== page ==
Hearing in Bank denied.
Appeal from a judgment of the Superior Court of Santa Clara County, and from an order refusing a new trial.
The rule of the common law as to the liability of the owner of trespassing cattle has never prevailed in this state. (Waters v. Moss , 12 Cal. 535; Comerford v. Dupuy , 17 Cal. 308; Richmond v. S. V. R. R. Co ., 18 Cal. 355; Logan v. Gedney , 38 Cal. 581.)
John Reynolds, and C. D. Wright, for Appellant.
Burt & Pfister, for Respondents.
JUDGES: Belcher, C. C. Searls, C., and Foote, C., concurred.
This was an action to recover damages for trespasses committed by the defendant's cattle upon the plaintiffs' crops. The plaintiffs' land was situate in Santa Clara County, and was not inclosed.
At the trial the defendant asked the court to instruct the jury that the plaintiffs could not recover without first showing that the premises on which they claimed the trespasses were committed were inclosed by a substantial fence, sufficient to prevent the ingress of stock, or that the defendant had voluntarily and intentionally [10 P. 330] herded his stock upon the plaintiffs' land.
The court refused so to instruct the jury, but did instruct them as follows: "In this county a man is not bound to fence his land against the trespasses of the cattle of his neighbor; the owner of the cattle in this county must fence in his cattle, or in some way keep them from trespassing upon his neighbor's premises.. .. In this case, it makes no difference whether the plaintiffs' premises were inclosed with any inclosure or not; the defendant was bound to take such care of his cattle as would prevent them from trespassing upon the premises of plaintiffs."
The refusal to instruct the jury as requested, and the giving of the above instructions, constitute the only errors assigned in the case.
It is claimed for the appellant that the rule of the common law of England, which required every man to keep his cattle within his own close, and made him liable in damages for all injuries resulting from their being permitted to range at large, has never prevailed in this state, and counsel cite, in support of this view, Waters v. Moss , 12 Cal. 535, Comerford v. Dupuy , 17 Cal. 308, and Logan v. Gedney , 38 Cal. 581.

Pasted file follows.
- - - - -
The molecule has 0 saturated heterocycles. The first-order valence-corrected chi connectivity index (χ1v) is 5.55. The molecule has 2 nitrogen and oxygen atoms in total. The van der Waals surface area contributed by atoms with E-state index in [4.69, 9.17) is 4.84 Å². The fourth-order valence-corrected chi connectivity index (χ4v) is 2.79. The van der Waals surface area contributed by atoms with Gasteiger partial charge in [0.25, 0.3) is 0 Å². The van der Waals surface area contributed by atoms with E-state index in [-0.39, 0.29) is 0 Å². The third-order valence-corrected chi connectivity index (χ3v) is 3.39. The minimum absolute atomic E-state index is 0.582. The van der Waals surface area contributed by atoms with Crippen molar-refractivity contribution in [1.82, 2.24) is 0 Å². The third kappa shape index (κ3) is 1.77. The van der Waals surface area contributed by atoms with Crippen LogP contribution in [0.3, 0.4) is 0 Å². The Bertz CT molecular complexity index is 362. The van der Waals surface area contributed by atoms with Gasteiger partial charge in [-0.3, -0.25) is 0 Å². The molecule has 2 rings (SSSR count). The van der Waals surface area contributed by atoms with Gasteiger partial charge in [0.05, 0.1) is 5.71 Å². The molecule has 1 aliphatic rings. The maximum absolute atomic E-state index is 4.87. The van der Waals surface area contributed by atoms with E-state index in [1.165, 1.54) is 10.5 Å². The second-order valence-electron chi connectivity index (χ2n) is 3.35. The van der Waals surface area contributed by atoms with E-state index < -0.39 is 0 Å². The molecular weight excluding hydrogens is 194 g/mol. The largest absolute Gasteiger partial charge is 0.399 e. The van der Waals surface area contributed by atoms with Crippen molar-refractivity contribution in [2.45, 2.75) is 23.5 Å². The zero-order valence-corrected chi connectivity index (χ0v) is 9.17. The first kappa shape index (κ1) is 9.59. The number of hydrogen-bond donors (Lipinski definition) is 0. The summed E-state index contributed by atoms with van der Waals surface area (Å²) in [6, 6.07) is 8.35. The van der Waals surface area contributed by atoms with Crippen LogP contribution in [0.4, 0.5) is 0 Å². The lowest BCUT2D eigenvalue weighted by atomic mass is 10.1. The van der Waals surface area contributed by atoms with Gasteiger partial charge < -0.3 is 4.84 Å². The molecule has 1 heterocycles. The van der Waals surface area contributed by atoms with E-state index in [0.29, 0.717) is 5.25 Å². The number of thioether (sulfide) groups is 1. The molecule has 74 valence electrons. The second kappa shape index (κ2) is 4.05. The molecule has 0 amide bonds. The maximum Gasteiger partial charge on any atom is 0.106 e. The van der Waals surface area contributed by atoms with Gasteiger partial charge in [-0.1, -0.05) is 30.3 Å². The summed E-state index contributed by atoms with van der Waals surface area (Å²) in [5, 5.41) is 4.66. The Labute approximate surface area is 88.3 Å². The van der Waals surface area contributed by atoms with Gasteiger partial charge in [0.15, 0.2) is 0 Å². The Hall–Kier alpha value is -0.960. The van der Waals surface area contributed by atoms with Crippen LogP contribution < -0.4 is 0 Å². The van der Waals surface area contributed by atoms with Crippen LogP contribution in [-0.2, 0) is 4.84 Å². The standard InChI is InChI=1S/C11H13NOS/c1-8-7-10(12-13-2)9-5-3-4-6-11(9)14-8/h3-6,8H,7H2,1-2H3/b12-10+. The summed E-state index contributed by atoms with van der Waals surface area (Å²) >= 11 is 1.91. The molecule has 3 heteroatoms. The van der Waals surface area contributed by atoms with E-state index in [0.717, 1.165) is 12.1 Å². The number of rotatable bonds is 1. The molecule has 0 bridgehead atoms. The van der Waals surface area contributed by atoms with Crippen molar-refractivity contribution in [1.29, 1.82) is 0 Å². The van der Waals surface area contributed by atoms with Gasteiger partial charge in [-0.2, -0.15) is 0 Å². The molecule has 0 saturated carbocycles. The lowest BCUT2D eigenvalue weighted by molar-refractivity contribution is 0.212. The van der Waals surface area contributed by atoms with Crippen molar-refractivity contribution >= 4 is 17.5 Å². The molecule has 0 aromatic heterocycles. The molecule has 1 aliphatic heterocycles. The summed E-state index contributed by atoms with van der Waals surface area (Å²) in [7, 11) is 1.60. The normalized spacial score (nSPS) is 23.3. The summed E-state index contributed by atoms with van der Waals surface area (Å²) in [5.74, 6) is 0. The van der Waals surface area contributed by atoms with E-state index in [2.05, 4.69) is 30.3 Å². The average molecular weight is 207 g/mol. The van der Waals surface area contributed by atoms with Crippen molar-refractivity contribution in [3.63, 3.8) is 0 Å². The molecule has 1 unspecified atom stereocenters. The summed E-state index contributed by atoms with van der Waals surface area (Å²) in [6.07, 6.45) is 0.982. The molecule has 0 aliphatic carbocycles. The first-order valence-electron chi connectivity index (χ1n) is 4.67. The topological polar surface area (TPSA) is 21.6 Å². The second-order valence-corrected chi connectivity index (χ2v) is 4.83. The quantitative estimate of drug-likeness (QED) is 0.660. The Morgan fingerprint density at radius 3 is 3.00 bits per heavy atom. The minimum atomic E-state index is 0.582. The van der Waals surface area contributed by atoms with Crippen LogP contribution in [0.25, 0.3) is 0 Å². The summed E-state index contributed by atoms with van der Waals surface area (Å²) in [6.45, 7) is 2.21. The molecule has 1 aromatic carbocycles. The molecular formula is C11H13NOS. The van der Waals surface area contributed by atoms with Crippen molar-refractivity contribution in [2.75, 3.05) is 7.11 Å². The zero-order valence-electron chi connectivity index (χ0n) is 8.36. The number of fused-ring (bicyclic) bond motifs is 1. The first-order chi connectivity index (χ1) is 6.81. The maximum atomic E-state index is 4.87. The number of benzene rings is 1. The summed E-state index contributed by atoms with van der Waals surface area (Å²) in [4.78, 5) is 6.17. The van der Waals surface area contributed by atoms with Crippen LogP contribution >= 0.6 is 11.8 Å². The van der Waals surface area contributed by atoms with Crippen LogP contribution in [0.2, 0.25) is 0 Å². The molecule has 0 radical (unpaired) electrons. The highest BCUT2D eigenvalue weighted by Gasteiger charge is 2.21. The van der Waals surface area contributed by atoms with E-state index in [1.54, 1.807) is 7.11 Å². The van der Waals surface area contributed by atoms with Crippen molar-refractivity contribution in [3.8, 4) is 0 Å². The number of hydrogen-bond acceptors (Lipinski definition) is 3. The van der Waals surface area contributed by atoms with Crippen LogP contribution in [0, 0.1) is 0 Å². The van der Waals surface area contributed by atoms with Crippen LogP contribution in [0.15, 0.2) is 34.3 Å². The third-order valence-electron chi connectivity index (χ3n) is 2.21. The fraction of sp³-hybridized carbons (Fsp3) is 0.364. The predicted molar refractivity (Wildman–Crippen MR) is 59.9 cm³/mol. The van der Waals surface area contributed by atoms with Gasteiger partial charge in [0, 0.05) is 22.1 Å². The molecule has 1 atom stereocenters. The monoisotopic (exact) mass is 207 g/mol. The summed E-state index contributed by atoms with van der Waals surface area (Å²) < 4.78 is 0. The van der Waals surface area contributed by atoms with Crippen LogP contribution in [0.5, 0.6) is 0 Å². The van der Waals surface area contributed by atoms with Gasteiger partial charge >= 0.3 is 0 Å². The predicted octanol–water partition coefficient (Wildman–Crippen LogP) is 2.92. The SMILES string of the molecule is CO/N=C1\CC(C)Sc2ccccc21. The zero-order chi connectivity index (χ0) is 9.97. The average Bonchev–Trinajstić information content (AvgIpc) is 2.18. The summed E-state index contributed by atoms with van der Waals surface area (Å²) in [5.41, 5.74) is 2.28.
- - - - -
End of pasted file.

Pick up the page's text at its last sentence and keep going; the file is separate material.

When the common law was adopted, in 1850, it was made the rule of decision in all the courts of this state, so far as it was not repugnant to or inconsistent with the constitution of the United States or the constitution or laws of this state. At that time the principal industries of the state were mining and cattle-raising. To encourage and promote these industries, acts were passed by the legislature, before the adoption of the common law, which have been held to be inconsistent with some of its rules, and, among others, with that above referred to.
Since then, farming and fruit-raising have become important industries, and to encourage and protect them, special acts have been passed for some of the counties, which in effect restored the rules of the common law.
One of these acts was passed in April, 1863, entitled "An act concerning estrays and animals found running at large in the county of Santa Clara." (Stats. 1863, p. 148 581.) This act was amended on March 27, 1872 (Stats. 1871-2, p. 580); and section 1, as amended, reads as follows:
" Any person finding at any time an estray horse, mare, mule, jack, jennet, or any estray cattle, sheep, hogs, or goats, or any number of such animals upon his farm, land, or other premises, or any person finding any or all such animals running at large upon any public street, road, lane, alley, avenue, highway, square, or any other public thoroughfare, whether the owners of such animals are known or unknown, may take the same up and proceed therewith as hereinafter directed; and no person shall remove such animals from the possession of the taker-up or from the possession of the officer into whose hands they may be placed for the purpose of sale, except as hereinafter provided.
" Any of the above-named animals herded or found grazing upon any public street, road, highway, avenue, alley, or public square, or upon private property, without the consent of the owner thereof, whether accompanied by a herder or not, shall be deemed and held to be estrays, and animals running at large within the meaning of this act, and shall be dealt with as hereinafter provided, and be subject to the penalties herein named."
It is then provided that the person taking up such animals shall confine them in a secure place, and shall post notices containing a [10 P. 331] description of the animals taken up, etc., and that unless the owner shall appear and claim the property and pay certain damages within ten days, the animals shall be sold at public sale "in conformity with the law concerning sales on execution."
It is further provided by section 8 that "All acts and parts of acts in conflict with this act are hereby repealed, so far as they relate to the county of Santa Clara; provided, that nothing herein contained shall be construed so as to deprive any person of the right to sue and recover damages for trespass by any animals mentioned in this act."
It is very evident from this, that in 1882, when the trespasses complained of here were committed, the owner of land in Santa Clara County was not required to fence it against his neighbor's cattle, and that if the owner of cattle allowed them to stray upon another's land and do damage, he at once became liable for the damage done, whether the land was fenced or not.
As we find no error in the action of the court below, the judgment and order should be affirmed.
The Court. -- For the reasons given in the foregoing opinion, the judgment and order are affirmed.